In her victory speech, McMahon laid out the themes she intends to strike in the weeks leading up to the November election — creating jobs, chiefly.
"I am passionate about preserving opportunity for everyone to participate in the American Dream as I have," she said. "We can and will do much better. We are not doomed to live in this perpetual stagnation."
McMahon praised Shays but said her victory proves voters want a business leader over a career politician. It's an argument she already has been making against Rep.
"Chris Murphy is a professional politician,'' she told cheering supporters. "I am the small business jobs creator. He does not understand how jobs are created and has never created a job. I do. I have. We will."
Murphy, McMahon said, "has never felt that pain in your stomach, that gnawing knot" of anxiety over whether or not you will be able to meet payroll, she said. "Congressman Murphy is burying the American Dream. We will save the American Dream,'' she said.
Tuesday's GOP primary pitted experience — Shays served 21 years in Congress, representing the state's 4th District — against McMahon's millions. Shays lacked the money for TV ads; he ran just one commercial late in the campaign, while McMahon flooded the airwaves, pouring $13.4 million into the race so far.
Shays had insisted despite dismal poll results that an upset was possible, and he had criticized McMahon for looking ahead to the general election before Tuesday's vote. But at his campaign headquarters in Stratford, he conceded the race at 8:40, telling a small group of supporters he had expected a closer race — but was proud to have run.
While Shays took a few shots at McMahon's brand of politics, he also vowed to back her in the general election battle against her Democratic opponent, Rep. Chris Murphy, for the seat now held by retiring U.S. Senator
"She has my vote and my support,'' said Shays, who was the last New England Republican in the U.S. House when he lost to
For McMahon, the GOP nomination for U.S. Senate is her second in as many cycles, and her second primary election victory over a moderate former U.S. representative. Two years ago, she beat former Congressman Rob Simmons and Peter Schiff. McMahon then lost the general election to Sen.
Since then, she has retooled her image and emphasized winning over women voters, who largely were not behind her two years ago.
At Shays' headquarters, several campaign volunteers winced when Shays said he would back McMahon, but none booed or jeered. When a reporter asked how he could endorse a candidate he repeatedly called unqualified, Shays took a few moments to formulate an answer — and ultimately didn't back away from that accusation.
"Her positions are more in line with mine than with Chris Murphy's," he said.
When asked whether he is retiring, Shays was quick to reply "No, I don't plan to retire. But I don't know what 'no' means."
"My wife and I will campaign for Republicans," he added, "I'll worry about making a living after that."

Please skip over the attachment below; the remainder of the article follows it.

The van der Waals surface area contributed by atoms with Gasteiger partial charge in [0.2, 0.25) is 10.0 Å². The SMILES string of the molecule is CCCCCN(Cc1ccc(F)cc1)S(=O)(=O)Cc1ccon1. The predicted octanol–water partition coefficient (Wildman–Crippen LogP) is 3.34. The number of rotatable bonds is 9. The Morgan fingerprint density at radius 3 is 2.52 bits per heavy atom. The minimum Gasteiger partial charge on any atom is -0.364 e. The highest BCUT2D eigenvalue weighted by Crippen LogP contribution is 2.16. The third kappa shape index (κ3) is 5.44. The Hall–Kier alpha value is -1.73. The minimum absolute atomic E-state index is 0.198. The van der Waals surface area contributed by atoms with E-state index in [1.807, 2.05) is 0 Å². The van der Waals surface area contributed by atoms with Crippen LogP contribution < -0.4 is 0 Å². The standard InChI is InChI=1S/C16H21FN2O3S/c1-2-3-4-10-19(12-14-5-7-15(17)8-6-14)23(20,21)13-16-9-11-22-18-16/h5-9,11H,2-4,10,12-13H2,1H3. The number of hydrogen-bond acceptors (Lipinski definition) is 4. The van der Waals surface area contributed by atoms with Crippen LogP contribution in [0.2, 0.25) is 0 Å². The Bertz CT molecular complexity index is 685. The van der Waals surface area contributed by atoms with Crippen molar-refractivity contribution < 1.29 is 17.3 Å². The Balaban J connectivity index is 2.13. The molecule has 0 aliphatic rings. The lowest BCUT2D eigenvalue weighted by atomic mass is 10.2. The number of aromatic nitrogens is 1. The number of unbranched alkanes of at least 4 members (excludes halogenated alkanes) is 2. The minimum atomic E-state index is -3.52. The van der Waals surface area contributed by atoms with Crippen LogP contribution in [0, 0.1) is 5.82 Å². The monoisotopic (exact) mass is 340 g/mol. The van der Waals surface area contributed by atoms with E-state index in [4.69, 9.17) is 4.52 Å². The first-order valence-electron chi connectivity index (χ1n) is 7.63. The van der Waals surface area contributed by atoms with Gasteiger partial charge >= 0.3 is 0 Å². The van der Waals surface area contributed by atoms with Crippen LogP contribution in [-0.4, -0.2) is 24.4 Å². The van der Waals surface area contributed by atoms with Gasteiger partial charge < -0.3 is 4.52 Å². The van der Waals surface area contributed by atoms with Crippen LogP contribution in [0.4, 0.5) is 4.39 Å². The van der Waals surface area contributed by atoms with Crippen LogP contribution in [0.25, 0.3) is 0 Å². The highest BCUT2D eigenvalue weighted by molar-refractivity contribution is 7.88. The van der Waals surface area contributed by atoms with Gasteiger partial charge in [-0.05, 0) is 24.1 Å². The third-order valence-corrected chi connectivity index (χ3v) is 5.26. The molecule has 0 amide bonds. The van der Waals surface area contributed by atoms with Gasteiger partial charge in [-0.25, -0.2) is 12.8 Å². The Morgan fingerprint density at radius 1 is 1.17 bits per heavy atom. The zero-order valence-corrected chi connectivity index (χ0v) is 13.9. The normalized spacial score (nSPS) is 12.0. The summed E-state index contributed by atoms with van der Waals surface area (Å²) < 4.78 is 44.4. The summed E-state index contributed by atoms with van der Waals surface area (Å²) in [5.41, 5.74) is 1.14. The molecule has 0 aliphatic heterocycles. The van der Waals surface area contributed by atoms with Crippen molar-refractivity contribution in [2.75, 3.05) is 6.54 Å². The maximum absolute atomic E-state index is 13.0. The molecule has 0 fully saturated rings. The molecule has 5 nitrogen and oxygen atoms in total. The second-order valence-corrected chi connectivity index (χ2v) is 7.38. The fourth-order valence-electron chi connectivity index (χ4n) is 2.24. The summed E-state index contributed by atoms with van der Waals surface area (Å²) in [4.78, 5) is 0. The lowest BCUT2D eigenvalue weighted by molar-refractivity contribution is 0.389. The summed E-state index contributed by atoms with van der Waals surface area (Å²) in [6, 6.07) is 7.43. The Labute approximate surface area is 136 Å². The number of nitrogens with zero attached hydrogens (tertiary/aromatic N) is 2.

On Tuesday, Shays said he doesn't take back any of his criticism. "I do not respect how she ran," Shays said, criticizing McMahon for dodging the press and refusing to meet with newspaper editorial boards.
McMahon largely overlooked Shays, focusing instead on Murphy, who handily won his primary against former Secretary of the State Susan Bysiewicz Tuesday.
McMahon had never run for political office until 2010; in fact she gave money to Democratic candidates as recently as 2006. She eschewed old-school political rituals, such as meeting with newspaper editorial boards, and instead convened small groups of supporters in living rooms.
Shays contrasted his record with McMahon's experience running a wrestling company. He painted her as a vanity candidate who lacks gravitas and an understanding of how government works. And he made fun of her main talking point — that she is a job creator who understands what businesses need from government.
But despite McMahon's huge wealth, supporters call her down-to-earth. At the victory party in
"She's a real human being," Macchio, of Fairfield, said as she enjoyed plates of food from the tables that featured hummus and pita chips, an antipasti display including salami, tomatoes and mozzarella, and bruschetta on crostini.
The two women and a friend who joined them, Patricia Dalessio, a 59-year-old semi-retired event planner, said they consider McMahon a survivor whose ads note she grew up poor and who managed to make it through bankruptcy with her husband.
"That's why I love her. She's a survivor," Dalessio said. "I think because of that she really understands the needs of so many people who are in survivor mode right now."
Shays had made the early case that he was more electable than McMahon, citing a poll showing that we would fare better against Murphy than her. But that argument was seized from Shays two months later when a second poll showed McMahon running almost even with Murphy.
The Democratic Senatorial campaign committee wasted no time issuing a press release attacking McMahon.
"Linda McMahon is a greedy CEO who made millions marketing sex and violence to little kids, all at the expense of the health and safety of her own employees,'' Guy Cecil, the committee's executive director said in an email sent moments after AP called the race for McMahon.
"If her business record wasn't bad enough, her support for the reckless Romney-Ryan agenda that would essentially end Medicare in order to give billionaires more tax cuts would be devastating for Connecticut's middle-class," Cecil wrote.
McMahon, however, said her plan calls for tax relief for the middle-class.